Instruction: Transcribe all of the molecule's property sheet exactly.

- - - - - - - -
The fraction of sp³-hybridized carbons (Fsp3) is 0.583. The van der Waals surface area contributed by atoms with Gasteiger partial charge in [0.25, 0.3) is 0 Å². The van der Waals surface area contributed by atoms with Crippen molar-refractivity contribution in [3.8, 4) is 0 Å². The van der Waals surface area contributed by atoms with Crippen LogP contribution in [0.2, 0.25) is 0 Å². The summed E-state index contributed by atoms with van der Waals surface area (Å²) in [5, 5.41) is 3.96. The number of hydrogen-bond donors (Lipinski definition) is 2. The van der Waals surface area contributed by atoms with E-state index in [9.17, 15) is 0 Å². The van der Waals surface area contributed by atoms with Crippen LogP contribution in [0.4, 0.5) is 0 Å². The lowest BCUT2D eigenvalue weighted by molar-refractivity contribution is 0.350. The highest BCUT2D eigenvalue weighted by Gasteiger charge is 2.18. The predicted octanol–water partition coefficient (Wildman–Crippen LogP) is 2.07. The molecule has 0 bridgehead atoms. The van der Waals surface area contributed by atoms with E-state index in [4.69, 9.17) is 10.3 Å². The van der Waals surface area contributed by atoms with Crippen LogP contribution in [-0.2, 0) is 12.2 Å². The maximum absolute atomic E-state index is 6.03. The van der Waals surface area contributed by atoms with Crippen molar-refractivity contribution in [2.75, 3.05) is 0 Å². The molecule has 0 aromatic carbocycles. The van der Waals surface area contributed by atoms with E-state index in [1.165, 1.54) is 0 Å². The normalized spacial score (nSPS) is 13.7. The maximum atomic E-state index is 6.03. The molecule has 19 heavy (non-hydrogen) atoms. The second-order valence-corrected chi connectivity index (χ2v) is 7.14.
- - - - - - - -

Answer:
The fraction of sp³-hybridized carbons (Fsp3) is 0.583. The van der Waals surface area contributed by atoms with Gasteiger partial charge in [0.25, 0.3) is 0 Å². The van der Waals surface area contributed by atoms with Crippen molar-refractivity contribution in [3.8, 4) is 0 Å². The van der Waals surface area contributed by atoms with Crippen LogP contribution in [0.2, 0.25) is 0 Å². The summed E-state index contributed by atoms with van der Waals surface area (Å²) in [5, 5.41) is 3.96. The number of hydrogen-bond donors (Lipinski definition) is 2. The van der Waals surface area contributed by atoms with E-state index in [9.17, 15) is 0 Å². The van der Waals surface area contributed by atoms with Crippen LogP contribution in [0.4, 0.5) is 0 Å². The lowest BCUT2D eigenvalue weighted by molar-refractivity contribution is 0.350. The highest BCUT2D eigenvalue weighted by Gasteiger charge is 2.18. The predicted octanol–water partition coefficient (Wildman–Crippen LogP) is 2.07. The molecule has 0 bridgehead atoms. The van der Waals surface area contributed by atoms with E-state index in [4.69, 9.17) is 10.3 Å². The van der Waals surface area contributed by atoms with Crippen LogP contribution in [-0.2, 0) is 12.2 Å². The maximum absolute atomic E-state index is 6.03. The van der Waals surface area contributed by atoms with Crippen molar-refractivity contribution in [2.75, 3.05) is 0 Å². The molecule has 0 aromatic carbocycles. The van der Waals surface area contributed by atoms with E-state index in [1.165, 1.54) is 0 Å². The normalized spacial score (nSPS) is 13.7. The maximum atomic E-state index is 6.03. The molecule has 19 heavy (non-hydrogen) atoms. The second-order valence-corrected chi connectivity index (χ2v) is 7.14.